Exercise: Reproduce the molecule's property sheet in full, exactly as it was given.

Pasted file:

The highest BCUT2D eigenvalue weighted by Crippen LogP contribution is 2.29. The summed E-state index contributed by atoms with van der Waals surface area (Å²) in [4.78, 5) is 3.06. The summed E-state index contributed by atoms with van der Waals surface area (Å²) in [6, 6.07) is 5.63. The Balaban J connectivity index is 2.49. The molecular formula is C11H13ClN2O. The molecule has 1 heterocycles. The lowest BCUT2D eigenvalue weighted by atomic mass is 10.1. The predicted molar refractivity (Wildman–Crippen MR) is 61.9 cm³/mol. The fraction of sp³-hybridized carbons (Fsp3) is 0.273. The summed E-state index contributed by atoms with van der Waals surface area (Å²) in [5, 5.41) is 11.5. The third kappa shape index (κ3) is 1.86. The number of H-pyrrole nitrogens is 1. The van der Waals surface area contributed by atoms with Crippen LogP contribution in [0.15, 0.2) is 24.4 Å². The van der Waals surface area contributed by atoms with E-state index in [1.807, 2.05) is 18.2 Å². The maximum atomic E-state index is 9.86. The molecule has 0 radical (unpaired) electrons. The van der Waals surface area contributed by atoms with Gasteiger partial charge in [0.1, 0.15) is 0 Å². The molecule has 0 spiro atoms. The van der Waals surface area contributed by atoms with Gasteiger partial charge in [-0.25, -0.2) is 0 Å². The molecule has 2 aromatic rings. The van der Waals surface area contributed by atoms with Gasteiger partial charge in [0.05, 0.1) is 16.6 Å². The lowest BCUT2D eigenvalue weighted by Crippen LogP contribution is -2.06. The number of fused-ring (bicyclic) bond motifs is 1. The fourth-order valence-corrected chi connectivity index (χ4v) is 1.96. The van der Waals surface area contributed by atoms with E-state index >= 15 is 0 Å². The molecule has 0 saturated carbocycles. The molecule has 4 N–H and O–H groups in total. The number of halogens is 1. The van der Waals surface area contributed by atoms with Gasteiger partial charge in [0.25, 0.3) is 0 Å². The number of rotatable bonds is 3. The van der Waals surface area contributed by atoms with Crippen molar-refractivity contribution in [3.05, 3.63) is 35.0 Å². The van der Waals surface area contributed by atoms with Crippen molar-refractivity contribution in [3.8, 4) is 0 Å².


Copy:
The highest BCUT2D eigenvalue weighted by Crippen LogP contribution is 2.29. The summed E-state index contributed by atoms with van der Waals surface area (Å²) in [4.78, 5) is 3.06. The summed E-state index contributed by atoms with van der Waals surface area (Å²) in [6, 6.07) is 5.63. The Balaban J connectivity index is 2.49. The molecular formula is C11H13ClN2O. The molecule has 1 heterocycles. The lowest BCUT2D eigenvalue weighted by atomic mass is 10.1. The predicted molar refractivity (Wildman–Crippen MR) is 61.9 cm³/mol. The fraction of sp³-hybridized carbons (Fsp3) is 0.273. The summed E-state index contributed by atoms with van der Waals surface area (Å²) in [5, 5.41) is 11.5. The third kappa shape index (κ3) is 1.86. The number of H-pyrrole nitrogens is 1. The van der Waals surface area contributed by atoms with Crippen LogP contribution in [0.15, 0.2) is 24.4 Å². The van der Waals surface area contributed by atoms with E-state index in [1.807, 2.05) is 18.2 Å². The maximum atomic E-state index is 9.86. The molecule has 0 radical (unpaired) electrons. The van der Waals surface area contributed by atoms with Gasteiger partial charge in [0.1, 0.15) is 0 Å². The molecule has 0 spiro atoms. The van der Waals surface area contributed by atoms with Gasteiger partial charge in [-0.25, -0.2) is 0 Å². The molecule has 2 aromatic rings. The van der Waals surface area contributed by atoms with Gasteiger partial charge in [0.05, 0.1) is 16.6 Å². The lowest BCUT2D eigenvalue weighted by Crippen LogP contribution is -2.06. The number of fused-ring (bicyclic) bond motifs is 1. The fourth-order valence-corrected chi connectivity index (χ4v) is 1.96. The van der Waals surface area contributed by atoms with E-state index >= 15 is 0 Å². The molecule has 0 saturated carbocycles. The molecule has 4 N–H and O–H groups in total. The number of halogens is 1. The van der Waals surface area contributed by atoms with Gasteiger partial charge in [0.25, 0.3) is 0 Å². The number of rotatable bonds is 3. The van der Waals surface area contributed by atoms with Crippen molar-refractivity contribution in [3.05, 3.63) is 35.0 Å². The van der Waals surface area contributed by atoms with Crippen molar-refractivity contribution in [3.8, 4) is 0 Å².